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NASA has turned to crowdsourcing for help in its search for embryonic planetary systems that the Hubble can study.
How gamers devised state-of-the-art algorithms playing Foldit, a protein-folding game that has advanced HIV, cancer, and Alzheimer's research.
Gamers help biochemists understand the structure of a protein that is key to the growth of HIV in about 10 days.
Almost 60,000 people around the world have played Foldit, a game much like Tetris that involves folding proteins to tackle problems in medicine such as disabling the flu virus.
Citizen scientists using a 3D jigsaw puzzle video game are helping decode how proteins work to advance research drug treatments and potentially renewable fuels and chemicals.
Roughly 17,000 registered players of the DNA sequencing game Phylo have helped solve more than 350,000 problems since November 2010.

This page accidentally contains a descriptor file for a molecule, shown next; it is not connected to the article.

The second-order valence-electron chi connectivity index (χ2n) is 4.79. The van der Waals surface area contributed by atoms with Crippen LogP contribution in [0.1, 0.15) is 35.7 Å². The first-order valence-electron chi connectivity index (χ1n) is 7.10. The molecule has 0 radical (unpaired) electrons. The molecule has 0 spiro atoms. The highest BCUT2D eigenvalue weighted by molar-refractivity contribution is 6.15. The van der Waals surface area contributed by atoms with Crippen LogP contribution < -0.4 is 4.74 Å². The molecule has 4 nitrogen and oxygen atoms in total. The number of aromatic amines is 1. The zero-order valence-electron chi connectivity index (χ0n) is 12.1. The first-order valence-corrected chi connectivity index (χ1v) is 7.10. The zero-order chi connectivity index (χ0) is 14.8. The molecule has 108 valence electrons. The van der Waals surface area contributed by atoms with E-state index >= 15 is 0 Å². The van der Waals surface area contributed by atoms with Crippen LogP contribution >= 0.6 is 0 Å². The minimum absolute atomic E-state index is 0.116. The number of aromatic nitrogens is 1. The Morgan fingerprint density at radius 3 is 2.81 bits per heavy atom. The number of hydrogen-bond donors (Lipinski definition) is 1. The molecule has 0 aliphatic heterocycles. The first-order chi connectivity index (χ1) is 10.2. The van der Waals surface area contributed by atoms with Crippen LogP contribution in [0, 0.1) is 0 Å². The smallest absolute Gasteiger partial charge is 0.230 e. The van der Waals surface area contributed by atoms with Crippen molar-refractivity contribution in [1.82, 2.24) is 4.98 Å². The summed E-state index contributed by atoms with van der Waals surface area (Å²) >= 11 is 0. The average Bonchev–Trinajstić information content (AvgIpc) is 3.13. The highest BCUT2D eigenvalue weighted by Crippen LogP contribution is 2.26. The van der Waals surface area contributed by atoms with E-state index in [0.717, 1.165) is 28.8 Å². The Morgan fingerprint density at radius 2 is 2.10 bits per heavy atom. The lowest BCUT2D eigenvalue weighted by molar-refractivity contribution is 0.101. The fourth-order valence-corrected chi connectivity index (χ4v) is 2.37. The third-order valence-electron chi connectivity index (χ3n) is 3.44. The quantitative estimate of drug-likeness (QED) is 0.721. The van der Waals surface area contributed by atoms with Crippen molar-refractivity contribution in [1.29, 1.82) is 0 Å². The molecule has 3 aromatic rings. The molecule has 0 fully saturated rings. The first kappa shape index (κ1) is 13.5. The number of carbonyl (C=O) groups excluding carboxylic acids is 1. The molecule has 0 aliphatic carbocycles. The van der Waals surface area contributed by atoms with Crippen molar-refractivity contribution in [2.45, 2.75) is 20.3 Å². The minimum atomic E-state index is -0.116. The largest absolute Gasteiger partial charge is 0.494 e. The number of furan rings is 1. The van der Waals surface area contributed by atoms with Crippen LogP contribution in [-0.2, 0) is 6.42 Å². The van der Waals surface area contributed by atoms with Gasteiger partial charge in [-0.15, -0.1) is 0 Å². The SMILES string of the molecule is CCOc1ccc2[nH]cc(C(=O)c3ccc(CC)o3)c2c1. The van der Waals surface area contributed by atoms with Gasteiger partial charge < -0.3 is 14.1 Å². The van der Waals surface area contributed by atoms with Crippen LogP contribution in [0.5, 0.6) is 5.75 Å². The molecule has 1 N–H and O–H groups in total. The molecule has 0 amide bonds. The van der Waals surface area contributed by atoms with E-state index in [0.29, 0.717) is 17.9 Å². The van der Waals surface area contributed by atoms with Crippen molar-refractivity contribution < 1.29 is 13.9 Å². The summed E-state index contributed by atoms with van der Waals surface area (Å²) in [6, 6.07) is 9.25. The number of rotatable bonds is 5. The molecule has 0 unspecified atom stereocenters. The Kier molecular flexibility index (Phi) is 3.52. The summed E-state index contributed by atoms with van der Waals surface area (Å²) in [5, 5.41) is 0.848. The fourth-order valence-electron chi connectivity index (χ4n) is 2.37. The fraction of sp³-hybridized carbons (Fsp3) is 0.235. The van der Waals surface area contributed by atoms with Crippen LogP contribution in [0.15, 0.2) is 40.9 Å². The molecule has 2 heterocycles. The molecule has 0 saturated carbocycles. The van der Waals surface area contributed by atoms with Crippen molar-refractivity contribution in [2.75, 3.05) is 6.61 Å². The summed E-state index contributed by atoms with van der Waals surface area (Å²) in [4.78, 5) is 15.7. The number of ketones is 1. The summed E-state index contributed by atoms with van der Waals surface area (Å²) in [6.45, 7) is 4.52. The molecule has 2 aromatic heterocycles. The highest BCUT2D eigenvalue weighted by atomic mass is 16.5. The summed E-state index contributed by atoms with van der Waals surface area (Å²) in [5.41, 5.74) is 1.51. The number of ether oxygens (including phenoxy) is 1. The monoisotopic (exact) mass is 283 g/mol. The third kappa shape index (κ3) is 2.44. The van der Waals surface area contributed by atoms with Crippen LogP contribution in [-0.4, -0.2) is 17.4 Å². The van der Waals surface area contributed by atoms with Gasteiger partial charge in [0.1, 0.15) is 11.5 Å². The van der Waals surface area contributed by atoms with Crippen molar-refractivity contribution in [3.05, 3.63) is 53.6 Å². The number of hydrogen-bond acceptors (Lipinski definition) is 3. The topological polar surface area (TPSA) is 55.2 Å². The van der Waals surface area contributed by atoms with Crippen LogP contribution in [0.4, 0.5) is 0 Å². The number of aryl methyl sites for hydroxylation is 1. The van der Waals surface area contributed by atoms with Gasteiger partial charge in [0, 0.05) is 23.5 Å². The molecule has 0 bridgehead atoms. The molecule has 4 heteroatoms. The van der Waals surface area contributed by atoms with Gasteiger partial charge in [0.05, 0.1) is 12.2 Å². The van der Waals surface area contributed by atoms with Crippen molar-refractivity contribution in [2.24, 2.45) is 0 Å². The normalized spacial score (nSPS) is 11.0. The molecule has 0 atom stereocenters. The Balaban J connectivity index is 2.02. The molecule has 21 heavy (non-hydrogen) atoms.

Too busy to keep up with today's tech news? Here are some of the more interesting stories from CNET and elsewhere for Monday, September 19.
New program helps predict complex 3D structures based on a given DNA template, opening the door to developing more targeted drug delivery systems, synthetic photocells, and more.
45 Minutes on IM: With her new book, the well-known game designer delves into the question of why life makes people unhappy and how games might well be the answer. She also tells CNET about her new start-up and the game that saved her life.
Foldit is a SETI@home-like project for protein mapping in which humans are the computers and disease-fighting research becomes a game.